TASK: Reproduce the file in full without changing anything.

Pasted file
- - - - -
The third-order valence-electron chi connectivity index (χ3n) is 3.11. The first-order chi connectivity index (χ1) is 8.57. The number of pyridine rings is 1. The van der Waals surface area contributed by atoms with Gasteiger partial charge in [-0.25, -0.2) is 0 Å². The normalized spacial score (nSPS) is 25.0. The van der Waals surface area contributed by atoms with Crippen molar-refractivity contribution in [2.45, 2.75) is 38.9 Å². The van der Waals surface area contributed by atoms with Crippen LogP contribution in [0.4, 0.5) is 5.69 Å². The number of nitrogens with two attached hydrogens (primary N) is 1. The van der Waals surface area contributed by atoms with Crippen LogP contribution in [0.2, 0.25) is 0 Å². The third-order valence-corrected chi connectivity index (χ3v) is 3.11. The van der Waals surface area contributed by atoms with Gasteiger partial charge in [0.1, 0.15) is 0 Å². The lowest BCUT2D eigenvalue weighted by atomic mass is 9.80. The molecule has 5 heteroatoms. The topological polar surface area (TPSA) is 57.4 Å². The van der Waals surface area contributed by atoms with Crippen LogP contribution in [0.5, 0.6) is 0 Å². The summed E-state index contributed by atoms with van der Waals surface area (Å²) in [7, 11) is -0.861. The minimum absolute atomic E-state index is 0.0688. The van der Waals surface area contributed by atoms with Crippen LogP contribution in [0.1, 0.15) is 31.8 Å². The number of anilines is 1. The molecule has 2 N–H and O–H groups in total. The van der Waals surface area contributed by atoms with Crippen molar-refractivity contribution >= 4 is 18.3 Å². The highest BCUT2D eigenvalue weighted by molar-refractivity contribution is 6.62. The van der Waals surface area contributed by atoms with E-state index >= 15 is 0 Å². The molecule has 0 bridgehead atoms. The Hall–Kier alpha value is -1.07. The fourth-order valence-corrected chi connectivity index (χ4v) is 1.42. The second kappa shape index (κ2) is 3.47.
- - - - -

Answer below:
The third-order valence-electron chi connectivity index (χ3n) is 3.11. The first-order chi connectivity index (χ1) is 8.57. The number of pyridine rings is 1. The van der Waals surface area contributed by atoms with Gasteiger partial charge in [-0.25, -0.2) is 0 Å². The normalized spacial score (nSPS) is 25.0. The van der Waals surface area contributed by atoms with Crippen molar-refractivity contribution in [2.45, 2.75) is 38.9 Å². The van der Waals surface area contributed by atoms with Crippen LogP contribution in [0.4, 0.5) is 5.69 Å². The number of nitrogens with two attached hydrogens (primary N) is 1. The van der Waals surface area contributed by atoms with Crippen LogP contribution in [0.2, 0.25) is 0 Å². The third-order valence-corrected chi connectivity index (χ3v) is 3.11. The van der Waals surface area contributed by atoms with Gasteiger partial charge in [0.1, 0.15) is 0 Å². The lowest BCUT2D eigenvalue weighted by atomic mass is 9.80. The molecule has 5 heteroatoms. The topological polar surface area (TPSA) is 57.4 Å². The van der Waals surface area contributed by atoms with Crippen LogP contribution in [0.5, 0.6) is 0 Å². The summed E-state index contributed by atoms with van der Waals surface area (Å²) in [7, 11) is -0.861. The minimum absolute atomic E-state index is 0.0688. The van der Waals surface area contributed by atoms with Crippen LogP contribution in [0.1, 0.15) is 31.8 Å². The number of anilines is 1. The molecule has 2 N–H and O–H groups in total. The van der Waals surface area contributed by atoms with Crippen molar-refractivity contribution >= 4 is 18.3 Å². The highest BCUT2D eigenvalue weighted by molar-refractivity contribution is 6.62. The van der Waals surface area contributed by atoms with E-state index >= 15 is 0 Å². The molecule has 0 bridgehead atoms. The Hall–Kier alpha value is -1.07. The fourth-order valence-corrected chi connectivity index (χ4v) is 1.42. The second kappa shape index (κ2) is 3.47.